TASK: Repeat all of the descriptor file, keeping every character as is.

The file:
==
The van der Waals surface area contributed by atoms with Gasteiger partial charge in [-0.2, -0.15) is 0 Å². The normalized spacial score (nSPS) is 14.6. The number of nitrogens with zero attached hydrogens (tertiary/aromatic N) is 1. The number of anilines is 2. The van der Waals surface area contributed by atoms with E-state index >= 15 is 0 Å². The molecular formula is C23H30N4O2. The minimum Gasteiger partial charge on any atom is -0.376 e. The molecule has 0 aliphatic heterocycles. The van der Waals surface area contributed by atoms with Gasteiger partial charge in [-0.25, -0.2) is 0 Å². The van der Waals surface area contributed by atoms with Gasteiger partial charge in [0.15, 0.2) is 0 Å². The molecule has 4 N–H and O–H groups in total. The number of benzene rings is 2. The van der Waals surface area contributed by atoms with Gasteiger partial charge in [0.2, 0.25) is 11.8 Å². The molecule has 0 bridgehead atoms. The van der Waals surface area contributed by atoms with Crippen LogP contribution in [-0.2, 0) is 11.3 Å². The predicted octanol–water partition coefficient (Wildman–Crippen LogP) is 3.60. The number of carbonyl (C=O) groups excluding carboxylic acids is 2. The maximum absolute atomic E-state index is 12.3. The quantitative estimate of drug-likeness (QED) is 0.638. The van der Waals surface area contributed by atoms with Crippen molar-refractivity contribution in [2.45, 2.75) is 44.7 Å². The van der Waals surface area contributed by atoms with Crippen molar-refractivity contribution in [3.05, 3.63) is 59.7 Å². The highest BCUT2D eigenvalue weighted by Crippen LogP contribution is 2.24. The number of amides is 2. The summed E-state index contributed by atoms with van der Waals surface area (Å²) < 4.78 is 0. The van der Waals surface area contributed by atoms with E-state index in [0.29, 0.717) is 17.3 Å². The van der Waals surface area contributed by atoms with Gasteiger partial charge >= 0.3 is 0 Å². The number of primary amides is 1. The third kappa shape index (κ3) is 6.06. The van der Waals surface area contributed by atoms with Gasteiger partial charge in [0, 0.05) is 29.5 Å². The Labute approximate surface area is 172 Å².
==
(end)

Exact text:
The van der Waals surface area contributed by atoms with Gasteiger partial charge in [-0.2, -0.15) is 0 Å². The normalized spacial score (nSPS) is 14.6. The number of nitrogens with zero attached hydrogens (tertiary/aromatic N) is 1. The number of anilines is 2. The van der Waals surface area contributed by atoms with E-state index >= 15 is 0 Å². The molecular formula is C23H30N4O2. The minimum Gasteiger partial charge on any atom is -0.376 e. The molecule has 0 aliphatic heterocycles. The van der Waals surface area contributed by atoms with Gasteiger partial charge in [-0.25, -0.2) is 0 Å². The van der Waals surface area contributed by atoms with Gasteiger partial charge in [0.15, 0.2) is 0 Å². The molecule has 4 N–H and O–H groups in total. The number of benzene rings is 2. The van der Waals surface area contributed by atoms with Gasteiger partial charge in [0.2, 0.25) is 11.8 Å². The molecule has 0 bridgehead atoms. The van der Waals surface area contributed by atoms with Crippen LogP contribution in [-0.2, 0) is 11.3 Å². The predicted octanol–water partition coefficient (Wildman–Crippen LogP) is 3.60. The number of carbonyl (C=O) groups excluding carboxylic acids is 2. The maximum absolute atomic E-state index is 12.3. The quantitative estimate of drug-likeness (QED) is 0.638. The van der Waals surface area contributed by atoms with Crippen molar-refractivity contribution in [2.45, 2.75) is 44.7 Å². The van der Waals surface area contributed by atoms with Crippen molar-refractivity contribution in [3.05, 3.63) is 59.7 Å². The highest BCUT2D eigenvalue weighted by Crippen LogP contribution is 2.24. The number of amides is 2. The summed E-state index contributed by atoms with van der Waals surface area (Å²) < 4.78 is 0. The van der Waals surface area contributed by atoms with E-state index in [0.29, 0.717) is 17.3 Å². The van der Waals surface area contributed by atoms with Gasteiger partial charge >= 0.3 is 0 Å². The number of primary amides is 1. The third kappa shape index (κ3) is 6.06. The van der Waals surface area contributed by atoms with Gasteiger partial charge in [0, 0.05) is 29.5 Å². The Labute approximate surface area is 172 Å².